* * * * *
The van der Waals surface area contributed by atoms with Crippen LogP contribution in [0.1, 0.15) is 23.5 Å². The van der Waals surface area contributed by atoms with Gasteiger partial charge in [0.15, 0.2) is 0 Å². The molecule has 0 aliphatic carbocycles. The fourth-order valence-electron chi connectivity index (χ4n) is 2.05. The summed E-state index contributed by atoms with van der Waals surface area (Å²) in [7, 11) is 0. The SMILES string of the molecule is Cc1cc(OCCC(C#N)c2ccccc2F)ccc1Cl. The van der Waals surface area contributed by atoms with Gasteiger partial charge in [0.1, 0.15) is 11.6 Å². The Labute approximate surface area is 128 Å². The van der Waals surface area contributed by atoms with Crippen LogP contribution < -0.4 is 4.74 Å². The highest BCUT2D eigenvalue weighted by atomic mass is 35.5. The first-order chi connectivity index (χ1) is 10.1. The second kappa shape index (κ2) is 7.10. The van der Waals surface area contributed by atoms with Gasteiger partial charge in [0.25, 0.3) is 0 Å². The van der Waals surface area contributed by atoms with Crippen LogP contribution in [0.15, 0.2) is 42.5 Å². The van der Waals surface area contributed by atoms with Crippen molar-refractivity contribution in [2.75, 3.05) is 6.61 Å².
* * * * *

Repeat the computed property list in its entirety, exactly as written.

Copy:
The van der Waals surface area contributed by atoms with Crippen LogP contribution in [0.1, 0.15) is 23.5 Å². The van der Waals surface area contributed by atoms with Gasteiger partial charge in [0.15, 0.2) is 0 Å². The molecule has 0 aliphatic carbocycles. The fourth-order valence-electron chi connectivity index (χ4n) is 2.05. The summed E-state index contributed by atoms with van der Waals surface area (Å²) in [7, 11) is 0. The SMILES string of the molecule is Cc1cc(OCCC(C#N)c2ccccc2F)ccc1Cl. The van der Waals surface area contributed by atoms with Gasteiger partial charge in [0.1, 0.15) is 11.6 Å². The Labute approximate surface area is 128 Å². The van der Waals surface area contributed by atoms with Crippen LogP contribution < -0.4 is 4.74 Å². The highest BCUT2D eigenvalue weighted by atomic mass is 35.5. The first-order chi connectivity index (χ1) is 10.1. The second kappa shape index (κ2) is 7.10. The van der Waals surface area contributed by atoms with Gasteiger partial charge in [0.25, 0.3) is 0 Å². The van der Waals surface area contributed by atoms with Crippen LogP contribution in [0.15, 0.2) is 42.5 Å². The van der Waals surface area contributed by atoms with Crippen molar-refractivity contribution in [2.75, 3.05) is 6.61 Å².